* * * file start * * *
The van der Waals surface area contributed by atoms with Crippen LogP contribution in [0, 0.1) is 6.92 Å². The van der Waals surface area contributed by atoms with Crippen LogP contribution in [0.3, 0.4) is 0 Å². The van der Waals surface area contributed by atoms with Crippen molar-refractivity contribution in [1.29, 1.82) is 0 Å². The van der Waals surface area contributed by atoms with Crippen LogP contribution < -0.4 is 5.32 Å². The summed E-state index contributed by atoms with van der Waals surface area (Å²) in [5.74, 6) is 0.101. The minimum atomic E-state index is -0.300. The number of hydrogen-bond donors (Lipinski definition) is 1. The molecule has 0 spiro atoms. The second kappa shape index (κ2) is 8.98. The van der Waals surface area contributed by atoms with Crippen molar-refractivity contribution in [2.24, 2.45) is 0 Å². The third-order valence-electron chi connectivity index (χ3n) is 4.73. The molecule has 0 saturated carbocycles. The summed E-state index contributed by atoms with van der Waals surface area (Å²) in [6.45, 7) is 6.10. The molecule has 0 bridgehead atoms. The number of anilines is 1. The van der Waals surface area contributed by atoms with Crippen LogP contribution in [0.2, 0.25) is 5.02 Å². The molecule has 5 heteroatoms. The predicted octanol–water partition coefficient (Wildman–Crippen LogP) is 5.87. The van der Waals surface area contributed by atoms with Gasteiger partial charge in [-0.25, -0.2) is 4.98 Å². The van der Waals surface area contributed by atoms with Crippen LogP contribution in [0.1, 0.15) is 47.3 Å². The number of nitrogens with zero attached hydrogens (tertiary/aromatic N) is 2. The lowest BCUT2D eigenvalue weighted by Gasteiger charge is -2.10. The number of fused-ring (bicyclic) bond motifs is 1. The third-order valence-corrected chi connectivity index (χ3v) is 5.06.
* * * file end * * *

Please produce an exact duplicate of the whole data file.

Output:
The van der Waals surface area contributed by atoms with Crippen LogP contribution in [0, 0.1) is 6.92 Å². The van der Waals surface area contributed by atoms with Crippen LogP contribution in [0.3, 0.4) is 0 Å². The van der Waals surface area contributed by atoms with Crippen molar-refractivity contribution in [1.29, 1.82) is 0 Å². The van der Waals surface area contributed by atoms with Crippen LogP contribution < -0.4 is 5.32 Å². The summed E-state index contributed by atoms with van der Waals surface area (Å²) in [5.74, 6) is 0.101. The minimum atomic E-state index is -0.300. The number of hydrogen-bond donors (Lipinski definition) is 1. The molecule has 0 spiro atoms. The second kappa shape index (κ2) is 8.98. The van der Waals surface area contributed by atoms with Crippen molar-refractivity contribution in [2.24, 2.45) is 0 Å². The third-order valence-electron chi connectivity index (χ3n) is 4.73. The molecule has 0 saturated carbocycles. The summed E-state index contributed by atoms with van der Waals surface area (Å²) in [6.45, 7) is 6.10. The molecule has 0 bridgehead atoms. The number of anilines is 1. The van der Waals surface area contributed by atoms with Crippen LogP contribution in [0.2, 0.25) is 5.02 Å². The molecule has 5 heteroatoms. The predicted octanol–water partition coefficient (Wildman–Crippen LogP) is 5.87. The van der Waals surface area contributed by atoms with Gasteiger partial charge in [-0.25, -0.2) is 4.98 Å². The van der Waals surface area contributed by atoms with Crippen LogP contribution in [0.1, 0.15) is 47.3 Å². The number of nitrogens with zero attached hydrogens (tertiary/aromatic N) is 2. The lowest BCUT2D eigenvalue weighted by Gasteiger charge is -2.10. The number of fused-ring (bicyclic) bond motifs is 1. The third-order valence-corrected chi connectivity index (χ3v) is 5.06.